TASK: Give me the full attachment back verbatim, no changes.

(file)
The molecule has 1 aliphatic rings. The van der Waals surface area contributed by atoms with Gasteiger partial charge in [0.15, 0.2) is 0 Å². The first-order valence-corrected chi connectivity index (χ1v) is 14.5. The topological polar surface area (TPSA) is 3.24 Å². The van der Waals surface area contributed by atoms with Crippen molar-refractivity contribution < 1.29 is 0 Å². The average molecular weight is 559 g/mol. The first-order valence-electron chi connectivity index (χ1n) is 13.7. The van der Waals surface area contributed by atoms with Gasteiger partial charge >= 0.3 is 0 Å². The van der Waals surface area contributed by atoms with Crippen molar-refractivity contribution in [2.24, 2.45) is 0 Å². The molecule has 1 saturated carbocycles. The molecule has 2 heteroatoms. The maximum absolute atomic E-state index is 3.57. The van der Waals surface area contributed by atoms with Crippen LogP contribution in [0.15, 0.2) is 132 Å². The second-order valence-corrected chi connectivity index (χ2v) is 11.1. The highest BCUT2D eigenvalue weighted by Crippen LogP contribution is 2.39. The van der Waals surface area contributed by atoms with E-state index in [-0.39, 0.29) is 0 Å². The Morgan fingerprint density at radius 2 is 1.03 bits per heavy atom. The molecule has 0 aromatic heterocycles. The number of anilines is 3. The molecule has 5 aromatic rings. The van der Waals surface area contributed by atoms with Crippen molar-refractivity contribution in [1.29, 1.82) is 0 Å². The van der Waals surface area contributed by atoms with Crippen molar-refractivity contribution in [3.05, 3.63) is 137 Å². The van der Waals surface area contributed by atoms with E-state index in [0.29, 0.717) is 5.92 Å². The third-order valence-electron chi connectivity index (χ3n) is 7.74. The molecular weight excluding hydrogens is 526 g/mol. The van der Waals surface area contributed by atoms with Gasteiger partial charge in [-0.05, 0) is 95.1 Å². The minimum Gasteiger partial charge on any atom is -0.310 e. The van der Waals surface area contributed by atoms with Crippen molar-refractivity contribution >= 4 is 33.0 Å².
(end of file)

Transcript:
The molecule has 1 aliphatic rings. The van der Waals surface area contributed by atoms with Gasteiger partial charge in [0.15, 0.2) is 0 Å². The first-order valence-corrected chi connectivity index (χ1v) is 14.5. The topological polar surface area (TPSA) is 3.24 Å². The van der Waals surface area contributed by atoms with Crippen molar-refractivity contribution < 1.29 is 0 Å². The average molecular weight is 559 g/mol. The first-order valence-electron chi connectivity index (χ1n) is 13.7. The van der Waals surface area contributed by atoms with Gasteiger partial charge >= 0.3 is 0 Å². The van der Waals surface area contributed by atoms with Crippen molar-refractivity contribution in [2.24, 2.45) is 0 Å². The molecule has 1 saturated carbocycles. The molecule has 2 heteroatoms. The maximum absolute atomic E-state index is 3.57. The van der Waals surface area contributed by atoms with Crippen LogP contribution in [0.15, 0.2) is 132 Å². The second-order valence-corrected chi connectivity index (χ2v) is 11.1. The highest BCUT2D eigenvalue weighted by Crippen LogP contribution is 2.39. The van der Waals surface area contributed by atoms with E-state index in [-0.39, 0.29) is 0 Å². The Morgan fingerprint density at radius 2 is 1.03 bits per heavy atom. The molecule has 0 aromatic heterocycles. The number of anilines is 3. The molecule has 5 aromatic rings. The van der Waals surface area contributed by atoms with Crippen molar-refractivity contribution in [1.29, 1.82) is 0 Å². The van der Waals surface area contributed by atoms with Crippen molar-refractivity contribution in [3.05, 3.63) is 137 Å². The van der Waals surface area contributed by atoms with E-state index in [0.29, 0.717) is 5.92 Å². The third-order valence-electron chi connectivity index (χ3n) is 7.74. The molecular weight excluding hydrogens is 526 g/mol. The van der Waals surface area contributed by atoms with Gasteiger partial charge in [-0.05, 0) is 95.1 Å². The minimum Gasteiger partial charge on any atom is -0.310 e. The van der Waals surface area contributed by atoms with Crippen molar-refractivity contribution >= 4 is 33.0 Å².